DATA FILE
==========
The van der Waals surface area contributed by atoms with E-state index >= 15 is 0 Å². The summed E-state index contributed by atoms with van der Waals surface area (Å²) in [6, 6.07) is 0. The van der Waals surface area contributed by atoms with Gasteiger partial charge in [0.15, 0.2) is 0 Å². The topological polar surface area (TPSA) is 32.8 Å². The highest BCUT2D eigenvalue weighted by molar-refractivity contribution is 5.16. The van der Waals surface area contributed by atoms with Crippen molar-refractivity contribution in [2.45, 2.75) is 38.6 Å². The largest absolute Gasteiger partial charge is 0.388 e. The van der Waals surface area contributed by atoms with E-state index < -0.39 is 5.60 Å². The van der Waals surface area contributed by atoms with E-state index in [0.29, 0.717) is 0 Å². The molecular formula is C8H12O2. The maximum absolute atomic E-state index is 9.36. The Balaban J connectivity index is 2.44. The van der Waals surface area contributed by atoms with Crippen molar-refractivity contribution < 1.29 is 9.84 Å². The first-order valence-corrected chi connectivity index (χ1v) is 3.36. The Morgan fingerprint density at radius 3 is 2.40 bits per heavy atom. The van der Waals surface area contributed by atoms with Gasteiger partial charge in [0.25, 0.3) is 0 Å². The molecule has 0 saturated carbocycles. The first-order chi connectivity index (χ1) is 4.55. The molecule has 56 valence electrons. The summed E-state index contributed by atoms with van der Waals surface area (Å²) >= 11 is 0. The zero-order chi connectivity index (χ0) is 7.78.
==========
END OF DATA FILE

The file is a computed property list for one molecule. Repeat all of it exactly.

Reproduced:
The van der Waals surface area contributed by atoms with E-state index >= 15 is 0 Å². The summed E-state index contributed by atoms with van der Waals surface area (Å²) in [6, 6.07) is 0. The van der Waals surface area contributed by atoms with Gasteiger partial charge in [0.15, 0.2) is 0 Å². The topological polar surface area (TPSA) is 32.8 Å². The highest BCUT2D eigenvalue weighted by molar-refractivity contribution is 5.16. The van der Waals surface area contributed by atoms with Crippen molar-refractivity contribution in [2.45, 2.75) is 38.6 Å². The largest absolute Gasteiger partial charge is 0.388 e. The van der Waals surface area contributed by atoms with E-state index < -0.39 is 5.60 Å². The van der Waals surface area contributed by atoms with E-state index in [0.29, 0.717) is 0 Å². The molecular formula is C8H12O2. The maximum absolute atomic E-state index is 9.36. The Balaban J connectivity index is 2.44. The van der Waals surface area contributed by atoms with Crippen molar-refractivity contribution < 1.29 is 9.84 Å². The first-order valence-corrected chi connectivity index (χ1v) is 3.36. The Morgan fingerprint density at radius 3 is 2.40 bits per heavy atom. The van der Waals surface area contributed by atoms with Gasteiger partial charge in [0.25, 0.3) is 0 Å². The molecule has 0 saturated carbocycles. The first-order chi connectivity index (χ1) is 4.55. The molecule has 56 valence electrons. The summed E-state index contributed by atoms with van der Waals surface area (Å²) >= 11 is 0. The zero-order chi connectivity index (χ0) is 7.78.